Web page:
Saturday, February 28, 2009

Three Women, A Thief and Prasanna Vithanage

A Review by Robert Crusz

Prasanna Vithanage’s new film, set in the social milieu of the leisure industry in Sri Lanka today, has no male characters of any significance. The main protagonists in the story are three women, two of them actresses in films and tele-dramas, and the other a night club hostess – also an actress of sorts.

At the very beginning of the film we find the main character in her home, reading her letters, feeding her cat, making patties, saying goodbye to her guests and dealing with her younger sister who visits unexpectedly. This sets the pace and mood of the film. It is very much a sequence created by Vithanage to show a woman performing, or acting out, her daily life. Acting and women are two subjects very much at the heart of who Prasanna Vithanage is, both as a person and as a writer-director of films and plays, and he brings them together in this film with courage and creativity.

"Akasa Kusum (Flowers in the Sky)" narrates the story of Sandhya Rani, an ageing film star who was once the darling of the silver screen. Having lost fame and fortune in a changing world, she now lives quietly in obscurity. She ekes out a living by renting out a room in her home to the young film and television stars of today to satisfy their sexual desires.

The popular young film star, Shalika, uses this room to carry on an affair with a young actor. When Shalika’s husband discovers this, the scandal and its publicity forces Rani into the limelight again. Having left her husband, Shalika moves in with Rani and persuades Rani to act in a television soap opera with her. Sandhya Rani’s adoring fans are overjoyed as she returns to the public gaze. As she encounters her past again, the darker side of her rise to fame is revealed.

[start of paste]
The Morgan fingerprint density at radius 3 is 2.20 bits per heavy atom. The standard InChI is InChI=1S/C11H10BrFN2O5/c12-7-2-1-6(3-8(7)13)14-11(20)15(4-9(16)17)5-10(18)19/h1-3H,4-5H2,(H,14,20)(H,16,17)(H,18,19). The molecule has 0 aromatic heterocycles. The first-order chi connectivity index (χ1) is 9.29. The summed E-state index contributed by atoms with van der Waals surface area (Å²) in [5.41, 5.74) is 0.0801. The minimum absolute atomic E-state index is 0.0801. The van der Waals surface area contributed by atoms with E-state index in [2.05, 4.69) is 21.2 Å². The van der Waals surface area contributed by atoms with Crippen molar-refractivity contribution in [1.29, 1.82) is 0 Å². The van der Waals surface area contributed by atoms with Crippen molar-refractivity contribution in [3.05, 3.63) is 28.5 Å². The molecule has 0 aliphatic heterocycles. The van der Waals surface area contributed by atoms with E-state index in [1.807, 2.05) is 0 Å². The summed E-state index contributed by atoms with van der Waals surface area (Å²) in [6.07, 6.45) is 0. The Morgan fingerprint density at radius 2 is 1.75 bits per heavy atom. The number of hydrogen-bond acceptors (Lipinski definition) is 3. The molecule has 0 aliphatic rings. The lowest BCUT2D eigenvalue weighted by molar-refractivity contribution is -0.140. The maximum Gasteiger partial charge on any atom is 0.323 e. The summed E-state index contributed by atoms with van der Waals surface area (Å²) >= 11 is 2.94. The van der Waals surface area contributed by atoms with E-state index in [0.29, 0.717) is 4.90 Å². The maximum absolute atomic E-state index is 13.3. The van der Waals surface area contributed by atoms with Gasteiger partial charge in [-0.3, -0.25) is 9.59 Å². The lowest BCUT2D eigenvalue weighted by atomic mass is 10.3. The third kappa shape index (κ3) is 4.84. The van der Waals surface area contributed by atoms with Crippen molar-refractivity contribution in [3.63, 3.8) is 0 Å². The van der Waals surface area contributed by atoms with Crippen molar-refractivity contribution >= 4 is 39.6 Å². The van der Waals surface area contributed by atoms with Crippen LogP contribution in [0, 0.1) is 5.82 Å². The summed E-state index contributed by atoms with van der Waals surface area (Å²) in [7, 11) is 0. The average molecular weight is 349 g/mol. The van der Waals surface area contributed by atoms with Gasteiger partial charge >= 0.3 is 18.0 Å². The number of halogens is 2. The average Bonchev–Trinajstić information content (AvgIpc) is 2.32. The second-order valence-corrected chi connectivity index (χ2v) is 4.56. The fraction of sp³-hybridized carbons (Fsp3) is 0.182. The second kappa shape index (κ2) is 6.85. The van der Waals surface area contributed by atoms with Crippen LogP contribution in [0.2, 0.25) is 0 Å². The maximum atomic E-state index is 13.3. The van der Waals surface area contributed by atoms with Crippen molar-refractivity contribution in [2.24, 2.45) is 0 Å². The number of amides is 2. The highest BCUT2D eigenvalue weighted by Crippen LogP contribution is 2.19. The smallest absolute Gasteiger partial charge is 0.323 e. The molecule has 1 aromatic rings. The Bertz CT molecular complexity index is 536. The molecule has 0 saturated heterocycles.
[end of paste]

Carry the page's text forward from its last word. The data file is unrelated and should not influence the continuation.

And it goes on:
Her daughter, Priya, whom Rani was forced to abandon when Priya was just an infant, is now an attractive young woman who works as a hostess in a night club. But she is also three months pregnant and infected with HIV. Watching her mother acting on television, Priya becomes bitter about her childhood abandonment. Without meeting her face-to-face, Priya makes it known to her mother that she still exists and that Rani is responsible for her present plight. But this only makes Priya more lonely and depressed as she realizes she is hurting her mother. Rani’s guilt at what she did to her daughter in her rise to fame, drives her to search for Priya and seek forgiveness. The form in which that forgiveness is eventually given is not what Sandhya Rani expected.

Vitahange handles some controversial themes in this film with a directorial maturity not seen in the Sri Lankan cinema for a long time. Economic globalization and the all-pervasive culture which accompanies it is the template on which Vithanage unravels his story. However much the politically ascendant nationalist and ethno-religious panjandrums in Sri Lanka today struggle to control it and make counter claims that traditional cultural values are alive and well, the warped culture of globalization has dug itself deep into the Sri Lankan mind-set, specially of its younger generation. The normalization of extra-marital sexual encounters, the spread of ‘karaoke bars’ with their young women hostesses who drift into sex-work, the growing problem of HIV infection, the issue of illegal abortions, the complexities of same-sex relationships, and the power of commercial television with its massively popular soap operas are some of the aspects of modern Sri Lankan life which Vithanage dares to deal with in this one film.